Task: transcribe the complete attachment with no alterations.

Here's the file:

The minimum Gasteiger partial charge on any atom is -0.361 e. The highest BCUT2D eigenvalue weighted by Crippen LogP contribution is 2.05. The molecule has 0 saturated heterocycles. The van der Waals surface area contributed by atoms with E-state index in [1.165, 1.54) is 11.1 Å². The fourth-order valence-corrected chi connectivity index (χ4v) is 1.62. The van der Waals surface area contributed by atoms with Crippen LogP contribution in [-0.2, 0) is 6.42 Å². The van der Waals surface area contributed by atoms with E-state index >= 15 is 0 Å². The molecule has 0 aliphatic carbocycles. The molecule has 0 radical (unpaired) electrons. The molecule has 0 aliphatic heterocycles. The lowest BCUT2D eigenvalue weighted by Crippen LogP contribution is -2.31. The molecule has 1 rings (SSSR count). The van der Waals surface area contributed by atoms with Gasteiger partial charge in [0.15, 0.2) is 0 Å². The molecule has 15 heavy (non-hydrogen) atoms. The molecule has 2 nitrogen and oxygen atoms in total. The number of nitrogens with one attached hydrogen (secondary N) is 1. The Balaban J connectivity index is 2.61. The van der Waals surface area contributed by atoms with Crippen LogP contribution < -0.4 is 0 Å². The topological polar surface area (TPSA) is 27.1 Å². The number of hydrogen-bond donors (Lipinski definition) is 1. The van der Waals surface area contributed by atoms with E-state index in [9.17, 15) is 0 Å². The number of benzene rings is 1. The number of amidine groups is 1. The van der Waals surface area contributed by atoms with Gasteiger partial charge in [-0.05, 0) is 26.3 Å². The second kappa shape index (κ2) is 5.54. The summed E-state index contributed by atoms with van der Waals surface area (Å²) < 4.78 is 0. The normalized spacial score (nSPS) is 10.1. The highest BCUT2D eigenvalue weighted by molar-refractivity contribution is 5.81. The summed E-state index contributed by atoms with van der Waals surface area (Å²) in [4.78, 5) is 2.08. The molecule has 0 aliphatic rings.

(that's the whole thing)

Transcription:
The minimum Gasteiger partial charge on any atom is -0.361 e. The highest BCUT2D eigenvalue weighted by Crippen LogP contribution is 2.05. The molecule has 0 saturated heterocycles. The van der Waals surface area contributed by atoms with E-state index in [1.165, 1.54) is 11.1 Å². The fourth-order valence-corrected chi connectivity index (χ4v) is 1.62. The van der Waals surface area contributed by atoms with Crippen LogP contribution in [-0.2, 0) is 6.42 Å². The van der Waals surface area contributed by atoms with E-state index >= 15 is 0 Å². The molecule has 0 aliphatic carbocycles. The molecule has 0 radical (unpaired) electrons. The molecule has 0 aliphatic heterocycles. The lowest BCUT2D eigenvalue weighted by Crippen LogP contribution is -2.31. The molecule has 1 rings (SSSR count). The van der Waals surface area contributed by atoms with Gasteiger partial charge in [0.15, 0.2) is 0 Å². The molecule has 15 heavy (non-hydrogen) atoms. The molecule has 2 nitrogen and oxygen atoms in total. The number of nitrogens with one attached hydrogen (secondary N) is 1. The Balaban J connectivity index is 2.61. The van der Waals surface area contributed by atoms with Crippen LogP contribution < -0.4 is 0 Å². The topological polar surface area (TPSA) is 27.1 Å². The number of hydrogen-bond donors (Lipinski definition) is 1. The van der Waals surface area contributed by atoms with E-state index in [9.17, 15) is 0 Å². The number of benzene rings is 1. The number of amidine groups is 1. The van der Waals surface area contributed by atoms with Gasteiger partial charge in [-0.05, 0) is 26.3 Å². The second kappa shape index (κ2) is 5.54. The summed E-state index contributed by atoms with van der Waals surface area (Å²) < 4.78 is 0. The normalized spacial score (nSPS) is 10.1. The highest BCUT2D eigenvalue weighted by molar-refractivity contribution is 5.81. The summed E-state index contributed by atoms with van der Waals surface area (Å²) in [4.78, 5) is 2.08. The molecule has 0 aliphatic rings.